Bitcoin is now eleven years old, but the cryptocurrency of everyday life is still a long way off as real money. Too slow, too cumbersome and too expensive are individual transactions. A new protocol should change that now.
It’s hot, loud and smells of dark, strong coffee this Saturday afternoon in a spacious Berlin co-working space. Around 200 developers, hobbyists and passionate Bitcoiner traveled from all over the world to a two-day Hackday. They want to hear lectures, make prototypes and discuss the most pressing issues of Bitcoin, the digital money that will turn ten in those months.
Although 64 percent of Germans have heard of Bitcoin in the meantime and just under half of the 18- to 34-year-olds here consider cryptocurrencies to be an interesting investment, digital money has not really gained acceptance in everyday life.
“Bitcoin’s original idea is to put money in the hands of many people. To be able to offer an alternative and with it more self-determination, personal responsibility and individual freedom, “says Jeff Gallas, whose research startup Fulmo regularly hosts Bitcoin Hackdays like this one.
The fact that Bitcoin still exists as a decentralized project after ten years is therefore a success in itself, he says. After all, the blockchain has shown as infrastructure technology that a state and bank independent money is possible, at least in theory. However, the first purely digital money is still far from fulfilling its own claims as a universal universal money.
Although Bitcoin can be used to send money around the clock to virtually anywhere in the world without fear of being censored or manipulated. However, the capacity of the system is still very limited. Too strong for millions of people to be able to use the digital money in their daily lives.
Currently, the blockchain can handle only three to seven transactions per second. The transactions take at least ten minutes to be finally confirmed. And with a heavy network load the required fees for the user threaten unpredictably to shoot upwards. That was last seen last year, when urgent Bitcoin transactions were only possible if you were willing to pay 20 euros and more for their settlement.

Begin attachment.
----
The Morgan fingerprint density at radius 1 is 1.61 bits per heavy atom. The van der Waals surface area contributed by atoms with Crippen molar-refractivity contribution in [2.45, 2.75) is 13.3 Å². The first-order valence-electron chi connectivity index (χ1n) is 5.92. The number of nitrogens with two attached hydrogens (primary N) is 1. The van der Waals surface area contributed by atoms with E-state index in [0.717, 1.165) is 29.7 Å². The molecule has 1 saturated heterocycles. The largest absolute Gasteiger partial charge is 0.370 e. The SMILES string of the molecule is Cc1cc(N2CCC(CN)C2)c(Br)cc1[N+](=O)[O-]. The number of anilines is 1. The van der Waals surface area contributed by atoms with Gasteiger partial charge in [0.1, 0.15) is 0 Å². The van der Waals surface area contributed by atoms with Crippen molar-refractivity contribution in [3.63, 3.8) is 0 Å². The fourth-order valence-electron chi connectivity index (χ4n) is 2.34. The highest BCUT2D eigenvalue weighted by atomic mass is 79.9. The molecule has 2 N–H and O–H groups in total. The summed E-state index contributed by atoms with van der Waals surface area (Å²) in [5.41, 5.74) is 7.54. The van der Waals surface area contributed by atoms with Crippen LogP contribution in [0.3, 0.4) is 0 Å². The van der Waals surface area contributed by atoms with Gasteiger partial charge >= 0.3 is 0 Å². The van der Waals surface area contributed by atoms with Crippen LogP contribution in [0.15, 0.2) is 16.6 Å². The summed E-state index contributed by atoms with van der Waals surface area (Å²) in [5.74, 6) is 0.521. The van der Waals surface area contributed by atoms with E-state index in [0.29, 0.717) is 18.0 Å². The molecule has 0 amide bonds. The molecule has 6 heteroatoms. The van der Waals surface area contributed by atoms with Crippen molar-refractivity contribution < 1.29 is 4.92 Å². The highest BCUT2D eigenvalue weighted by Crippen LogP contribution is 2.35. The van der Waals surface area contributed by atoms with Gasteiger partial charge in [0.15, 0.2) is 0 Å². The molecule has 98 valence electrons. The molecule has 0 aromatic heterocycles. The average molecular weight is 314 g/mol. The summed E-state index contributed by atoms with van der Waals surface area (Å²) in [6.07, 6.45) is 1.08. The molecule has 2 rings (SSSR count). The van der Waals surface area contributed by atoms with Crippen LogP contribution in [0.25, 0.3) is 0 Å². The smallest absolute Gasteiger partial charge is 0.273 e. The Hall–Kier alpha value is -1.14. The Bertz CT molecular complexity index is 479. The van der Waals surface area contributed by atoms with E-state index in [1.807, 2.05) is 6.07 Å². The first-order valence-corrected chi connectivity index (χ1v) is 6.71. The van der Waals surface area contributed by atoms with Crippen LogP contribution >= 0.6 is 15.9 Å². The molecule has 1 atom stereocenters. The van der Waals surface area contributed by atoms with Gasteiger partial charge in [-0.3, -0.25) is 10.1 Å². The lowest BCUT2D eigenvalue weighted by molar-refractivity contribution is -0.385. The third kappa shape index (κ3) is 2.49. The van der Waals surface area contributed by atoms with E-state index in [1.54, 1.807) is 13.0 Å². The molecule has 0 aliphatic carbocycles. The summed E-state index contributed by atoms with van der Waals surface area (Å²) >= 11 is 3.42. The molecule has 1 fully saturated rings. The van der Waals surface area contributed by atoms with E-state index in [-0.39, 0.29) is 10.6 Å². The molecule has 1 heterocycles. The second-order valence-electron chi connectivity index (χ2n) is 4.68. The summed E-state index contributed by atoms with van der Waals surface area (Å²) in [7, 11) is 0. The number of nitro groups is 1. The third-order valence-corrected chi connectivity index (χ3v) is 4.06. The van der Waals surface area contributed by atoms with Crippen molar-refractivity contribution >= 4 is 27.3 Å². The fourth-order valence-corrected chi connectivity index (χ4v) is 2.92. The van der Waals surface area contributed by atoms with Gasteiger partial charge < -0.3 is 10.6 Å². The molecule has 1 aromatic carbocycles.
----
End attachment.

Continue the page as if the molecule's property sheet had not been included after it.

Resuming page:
“The big disadvantage of paying with Bitcoin is that you handle every single transaction via the blockchain and virtually communicate it to the whole world, because everyone on the network has to see, process and reproduce this transaction in their internal accounting,” explains Christian Decker from Zurich the problem.
He calls himself a Bitcoin enthusiast of the first hour, has a doctorate on Bitcoin and is now working for the US startup blockstream on a solution that should help with the scaling problem of Bitcoin remedy. The idea: You do not have to handle every bitcoin transaction directly via the blockchain. Instead, aggregate using special payment channels once as many Bitcoin transactions between two partners and writes in the end only the final statement in the block chain.
Not only millions of Bitcoin transactions could be handled simultaneously via a large network of such payment channels, but also extremely cheap and above all lightning fast. Hence the name of the concept: Lightning.
Up to 500 transactions, Decker estimates, can handle such a channel in the Lightning network in a second. And that’s just the beginning: even now he is even debating it, the expert explains how it could succeed that a Bitcoin transaction last no longer than a tenth of a second.